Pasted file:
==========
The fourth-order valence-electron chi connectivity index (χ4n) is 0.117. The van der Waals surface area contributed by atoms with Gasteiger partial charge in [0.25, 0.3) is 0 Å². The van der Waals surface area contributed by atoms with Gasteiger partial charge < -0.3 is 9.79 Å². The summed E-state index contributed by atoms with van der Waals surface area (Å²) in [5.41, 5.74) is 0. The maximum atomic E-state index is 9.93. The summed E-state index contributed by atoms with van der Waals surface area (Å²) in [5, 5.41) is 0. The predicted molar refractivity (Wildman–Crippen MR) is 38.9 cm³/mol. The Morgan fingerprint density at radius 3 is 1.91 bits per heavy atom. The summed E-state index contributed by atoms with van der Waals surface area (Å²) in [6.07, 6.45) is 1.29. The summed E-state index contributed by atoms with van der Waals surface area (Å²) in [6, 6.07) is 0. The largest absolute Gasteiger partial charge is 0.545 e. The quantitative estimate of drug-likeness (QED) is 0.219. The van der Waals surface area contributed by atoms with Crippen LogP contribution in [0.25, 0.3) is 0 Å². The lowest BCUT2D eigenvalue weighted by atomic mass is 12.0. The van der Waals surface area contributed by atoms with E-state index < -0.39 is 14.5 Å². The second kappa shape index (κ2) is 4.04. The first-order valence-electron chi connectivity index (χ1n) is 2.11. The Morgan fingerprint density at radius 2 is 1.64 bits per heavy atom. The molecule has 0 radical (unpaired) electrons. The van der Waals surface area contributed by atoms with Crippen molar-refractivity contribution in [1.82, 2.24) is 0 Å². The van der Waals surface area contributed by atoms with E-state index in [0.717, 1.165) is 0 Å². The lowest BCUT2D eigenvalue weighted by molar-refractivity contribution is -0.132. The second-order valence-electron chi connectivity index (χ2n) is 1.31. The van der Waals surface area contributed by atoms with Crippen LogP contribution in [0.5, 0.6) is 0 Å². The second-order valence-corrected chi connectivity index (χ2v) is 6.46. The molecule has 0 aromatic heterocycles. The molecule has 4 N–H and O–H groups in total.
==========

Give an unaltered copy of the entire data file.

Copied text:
The fourth-order valence-electron chi connectivity index (χ4n) is 0.117. The van der Waals surface area contributed by atoms with Gasteiger partial charge in [0.25, 0.3) is 0 Å². The van der Waals surface area contributed by atoms with Gasteiger partial charge < -0.3 is 9.79 Å². The summed E-state index contributed by atoms with van der Waals surface area (Å²) in [5.41, 5.74) is 0. The maximum atomic E-state index is 9.93. The summed E-state index contributed by atoms with van der Waals surface area (Å²) in [5, 5.41) is 0. The predicted molar refractivity (Wildman–Crippen MR) is 38.9 cm³/mol. The Morgan fingerprint density at radius 3 is 1.91 bits per heavy atom. The summed E-state index contributed by atoms with van der Waals surface area (Å²) in [6.07, 6.45) is 1.29. The summed E-state index contributed by atoms with van der Waals surface area (Å²) in [6, 6.07) is 0. The largest absolute Gasteiger partial charge is 0.545 e. The quantitative estimate of drug-likeness (QED) is 0.219. The van der Waals surface area contributed by atoms with Crippen LogP contribution in [0.25, 0.3) is 0 Å². The lowest BCUT2D eigenvalue weighted by atomic mass is 12.0. The van der Waals surface area contributed by atoms with E-state index < -0.39 is 14.5 Å². The second kappa shape index (κ2) is 4.04. The first-order valence-electron chi connectivity index (χ1n) is 2.11. The Morgan fingerprint density at radius 2 is 1.64 bits per heavy atom. The molecule has 0 radical (unpaired) electrons. The van der Waals surface area contributed by atoms with Crippen molar-refractivity contribution in [1.82, 2.24) is 0 Å². The van der Waals surface area contributed by atoms with E-state index in [0.717, 1.165) is 0 Å². The lowest BCUT2D eigenvalue weighted by molar-refractivity contribution is -0.132. The second-order valence-electron chi connectivity index (χ2n) is 1.31. The van der Waals surface area contributed by atoms with Crippen LogP contribution in [0.5, 0.6) is 0 Å². The second-order valence-corrected chi connectivity index (χ2v) is 6.46. The molecule has 0 aromatic heterocycles. The molecule has 4 N–H and O–H groups in total.